All the Windwracked Stars
by Elizabeth Bear
368pp (Hardcover)
My Rating: 8/10
Amazon Rating: 4.5/5
LibraryThing Rating: 4/5
Goodreads Rating: 4/5

Elizabeth Bear’s latest novel, All the Windwracked Stars, is the first book in The Edda of Burdens trilogy. As a big fan of her Promethean Age series as well as A Companion to Wolves (co-written with Sarah Monette), I was very much looking forward to this book. While I did not enjoy it quite as much as the other novels, it was still very good with a fantastic backstory steeped in Norse mythology.

The tale begins with the end of the world. The dead bodies of the children of the Light are buried under the falling snow – all except for the smallest one, the historian and poet Muire, who ran away instead of facing her fate with her sisters and brothers. Muire returns after the battle, where is she is found by the badly injured Kasimir, the last remaining valraven whose Valkyrie rider is among the fallen. The two keep each other alive throughout the night, and the next morning Kasimir chooses Muire as his new rider, despite her protests that she is unworthy because of her cowardice. However, Muire leaves him once he is healed, fearing the changes he underwent as he was forged into a metallic steed of war in preparation for the world to come.

Approximately 2300 years pass and the world is decaying once again. Two hundred years before, a mere two cities remained and now the final city is beginning to ebb, kept alive only by the efforts of the Technomage. Muire has survived throughout the years and now resides in this last city, Eiledon. One night she encounters a dying man and chooses him, which gives her some of his memories and a desire to avenge him. In doing so, she realizes that one of the tarnished children of the Light still walks the earth in these final days and determines to find this ancient enemy.

All the Windwracked Stars is one of those books that is not clearly science fiction or fantasy but some of both, although it felt more like a fantasy book to me. The setting is in a future more technically advanced than ours and when the second chapter mentioned humans using their science to destroy themselves, I expected it to have more emphasis on the destruction of the world by its residents than it actually did. There was more emphasis on the mythological elements and magic and the book reminded me very much of a fairy tale with its lyrical prose and the complete immersion in a fantastic world that is not entirely our own. Magic occurs all the time but it just seems to fit and is shown instead of being over-explained.

As with A Companion to Wolves, which also was based on Norse mythology, a lot of difficult to pronounce Nordic words are thrown around without a lot of explanation on their meaning, if any. Personally, I enjoy this style and find looking up details on the background of the various terms to be a part of the fun of reading a book by Bear, but some readers may find it jarring to encounter expressions such as “waelcyrge” and “einherjar” regularly. Usually there is enough context to get the general idea, though.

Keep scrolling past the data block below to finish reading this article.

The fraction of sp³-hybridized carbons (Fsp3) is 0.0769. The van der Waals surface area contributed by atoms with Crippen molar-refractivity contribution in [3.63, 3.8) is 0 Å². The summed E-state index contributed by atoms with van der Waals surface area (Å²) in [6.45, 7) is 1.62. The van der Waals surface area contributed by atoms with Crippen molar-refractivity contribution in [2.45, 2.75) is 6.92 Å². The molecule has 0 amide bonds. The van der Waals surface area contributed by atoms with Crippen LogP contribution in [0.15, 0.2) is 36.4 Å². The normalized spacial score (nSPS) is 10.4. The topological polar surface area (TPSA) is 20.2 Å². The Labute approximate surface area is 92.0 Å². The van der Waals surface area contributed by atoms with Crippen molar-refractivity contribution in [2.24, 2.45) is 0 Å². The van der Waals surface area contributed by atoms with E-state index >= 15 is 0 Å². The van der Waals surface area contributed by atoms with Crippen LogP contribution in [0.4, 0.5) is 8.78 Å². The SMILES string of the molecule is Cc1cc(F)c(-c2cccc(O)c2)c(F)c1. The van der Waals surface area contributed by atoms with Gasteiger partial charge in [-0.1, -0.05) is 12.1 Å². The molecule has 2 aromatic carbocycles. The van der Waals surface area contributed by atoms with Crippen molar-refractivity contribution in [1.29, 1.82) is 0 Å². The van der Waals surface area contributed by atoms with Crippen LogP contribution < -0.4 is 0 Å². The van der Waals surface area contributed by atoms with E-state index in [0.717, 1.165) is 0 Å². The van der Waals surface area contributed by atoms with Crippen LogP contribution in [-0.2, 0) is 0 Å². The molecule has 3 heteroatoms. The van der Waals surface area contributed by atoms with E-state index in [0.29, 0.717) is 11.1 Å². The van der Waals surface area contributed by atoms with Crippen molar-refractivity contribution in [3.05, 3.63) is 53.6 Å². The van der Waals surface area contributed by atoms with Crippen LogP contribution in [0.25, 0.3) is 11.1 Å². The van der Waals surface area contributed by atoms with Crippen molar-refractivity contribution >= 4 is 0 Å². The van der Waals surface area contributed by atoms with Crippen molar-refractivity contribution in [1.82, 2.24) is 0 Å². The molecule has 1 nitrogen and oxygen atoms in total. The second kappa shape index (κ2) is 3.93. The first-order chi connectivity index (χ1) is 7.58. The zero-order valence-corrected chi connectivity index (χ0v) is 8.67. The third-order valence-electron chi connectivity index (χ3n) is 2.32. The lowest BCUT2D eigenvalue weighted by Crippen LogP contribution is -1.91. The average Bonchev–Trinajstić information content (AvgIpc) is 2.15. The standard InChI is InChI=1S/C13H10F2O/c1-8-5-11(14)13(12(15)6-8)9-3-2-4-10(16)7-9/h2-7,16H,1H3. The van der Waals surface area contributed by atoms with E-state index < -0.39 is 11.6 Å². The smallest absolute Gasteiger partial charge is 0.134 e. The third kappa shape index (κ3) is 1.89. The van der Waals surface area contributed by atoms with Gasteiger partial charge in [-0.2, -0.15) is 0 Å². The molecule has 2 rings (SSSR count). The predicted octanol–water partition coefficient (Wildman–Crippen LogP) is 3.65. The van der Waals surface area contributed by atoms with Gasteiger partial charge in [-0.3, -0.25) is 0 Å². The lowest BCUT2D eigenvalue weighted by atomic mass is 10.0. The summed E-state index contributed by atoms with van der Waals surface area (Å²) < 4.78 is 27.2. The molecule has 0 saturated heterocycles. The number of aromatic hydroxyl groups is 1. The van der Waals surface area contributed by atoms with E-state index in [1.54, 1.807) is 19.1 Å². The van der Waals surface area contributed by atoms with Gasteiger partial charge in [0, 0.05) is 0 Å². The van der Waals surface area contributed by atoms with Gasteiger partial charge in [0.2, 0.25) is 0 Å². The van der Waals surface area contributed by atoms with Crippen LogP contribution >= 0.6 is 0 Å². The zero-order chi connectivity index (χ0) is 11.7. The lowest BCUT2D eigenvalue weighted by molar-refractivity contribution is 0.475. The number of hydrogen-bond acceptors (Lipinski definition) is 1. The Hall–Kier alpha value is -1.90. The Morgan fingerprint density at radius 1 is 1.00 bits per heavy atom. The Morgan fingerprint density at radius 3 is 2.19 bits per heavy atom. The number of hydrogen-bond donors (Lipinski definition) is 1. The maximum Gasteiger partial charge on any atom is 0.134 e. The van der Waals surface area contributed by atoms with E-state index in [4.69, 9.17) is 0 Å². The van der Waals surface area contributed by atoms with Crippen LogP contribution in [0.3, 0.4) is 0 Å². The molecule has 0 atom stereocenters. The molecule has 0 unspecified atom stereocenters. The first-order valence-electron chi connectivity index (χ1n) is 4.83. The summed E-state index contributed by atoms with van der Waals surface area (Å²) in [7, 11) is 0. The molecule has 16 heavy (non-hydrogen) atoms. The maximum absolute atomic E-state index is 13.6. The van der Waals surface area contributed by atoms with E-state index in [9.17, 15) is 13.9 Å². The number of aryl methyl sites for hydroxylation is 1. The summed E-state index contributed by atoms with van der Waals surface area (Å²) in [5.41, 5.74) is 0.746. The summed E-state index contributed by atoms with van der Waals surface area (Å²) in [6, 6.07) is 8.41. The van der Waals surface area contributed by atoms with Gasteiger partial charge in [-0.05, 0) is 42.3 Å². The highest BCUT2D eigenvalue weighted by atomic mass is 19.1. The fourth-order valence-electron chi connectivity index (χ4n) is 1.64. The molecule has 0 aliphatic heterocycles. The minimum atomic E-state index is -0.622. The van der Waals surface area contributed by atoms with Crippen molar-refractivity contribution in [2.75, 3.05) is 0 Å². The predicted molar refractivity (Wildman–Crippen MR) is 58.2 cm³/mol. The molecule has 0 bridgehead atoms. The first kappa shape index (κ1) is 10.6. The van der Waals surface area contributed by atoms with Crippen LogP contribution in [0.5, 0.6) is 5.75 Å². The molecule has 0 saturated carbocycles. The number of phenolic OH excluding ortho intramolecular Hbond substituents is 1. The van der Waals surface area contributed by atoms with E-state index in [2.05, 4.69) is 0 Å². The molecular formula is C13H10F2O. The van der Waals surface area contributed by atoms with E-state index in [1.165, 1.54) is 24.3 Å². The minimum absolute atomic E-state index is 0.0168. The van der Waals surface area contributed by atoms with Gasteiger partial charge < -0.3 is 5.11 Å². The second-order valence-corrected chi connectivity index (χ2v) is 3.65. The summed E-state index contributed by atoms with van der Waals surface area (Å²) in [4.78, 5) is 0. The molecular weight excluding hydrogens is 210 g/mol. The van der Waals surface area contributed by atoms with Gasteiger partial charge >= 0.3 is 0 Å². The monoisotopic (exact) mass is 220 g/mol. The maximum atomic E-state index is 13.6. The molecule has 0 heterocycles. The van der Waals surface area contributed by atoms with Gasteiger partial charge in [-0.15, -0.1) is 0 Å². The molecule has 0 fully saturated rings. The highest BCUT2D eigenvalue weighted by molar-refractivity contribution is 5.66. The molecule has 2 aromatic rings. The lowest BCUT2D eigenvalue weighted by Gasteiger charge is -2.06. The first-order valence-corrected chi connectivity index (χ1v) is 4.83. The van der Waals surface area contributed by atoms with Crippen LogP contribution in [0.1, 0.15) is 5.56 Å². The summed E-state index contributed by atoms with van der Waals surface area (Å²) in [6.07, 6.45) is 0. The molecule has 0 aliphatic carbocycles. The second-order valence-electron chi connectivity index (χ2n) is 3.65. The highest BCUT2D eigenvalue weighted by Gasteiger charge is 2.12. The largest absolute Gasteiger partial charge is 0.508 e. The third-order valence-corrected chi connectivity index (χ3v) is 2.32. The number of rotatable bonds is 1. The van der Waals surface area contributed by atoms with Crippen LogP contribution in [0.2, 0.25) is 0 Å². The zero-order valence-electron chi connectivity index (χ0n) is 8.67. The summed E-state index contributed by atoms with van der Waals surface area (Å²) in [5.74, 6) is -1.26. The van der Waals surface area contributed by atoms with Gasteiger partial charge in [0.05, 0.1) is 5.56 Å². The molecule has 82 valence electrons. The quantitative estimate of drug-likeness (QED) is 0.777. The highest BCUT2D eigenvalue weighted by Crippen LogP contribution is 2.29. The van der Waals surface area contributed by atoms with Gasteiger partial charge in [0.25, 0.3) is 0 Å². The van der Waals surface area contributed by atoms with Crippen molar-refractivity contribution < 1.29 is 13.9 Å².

All the Windwracked Stars is not a light, mindless read, although it is not a particularly difficult book, either. It does require some attention since it is not as straightforward as many novels and does not always spell everything out (and contains a lot of unfamiliar terms, as mentioned previously). I suspect this is another one that would still be interesting to reread and that I’d catch many subtleties that I missed the first time around.

The characters are good but not great, which is mainly why I did not enjoy this book as much as the other books I have read by Bear. Reflecting on it, I liked all the characters – just not as much as some of the ones in her other books (even though the characters in A Companion to Wolves other than the main character and his wolf were not well drawn, I very much enjoyed those two). Kasimir, the valraven, was my favorite. His rejection by Muire immediately after the death of his previous rider made me feel badly for him, especially since he chose to serve her and did it so gladly. Muire’s yearning for redemption was interesting and I did enjoy reading about her. There were a couple of other characters who had their own chapters but fewer of them than Muire, a gigolo and a cat-person in the service of the Technomage. The animal-people in general were fun to read about and the Technomage’s view of their obedience or disobedience – that, as their creator, it was her own failing if they displeased her.

The writing is gorgeous and the opening lines really drew me in to the story. Actually, the entire first chapter had this wonderful cataclysmic yet melancholy feel to it when it described the end of the world and Muire and Kasimir’s survival. The next two or three chapters, which took place far in the future, had a different tone completely and did not keep my attention quite as well. However, after that, I could hardly put the book down.

All the Windwracked Stars is not the strongest book by Elizabeth Bear, but it is still a very good story. I definitely look forward to reading the rest of the series.


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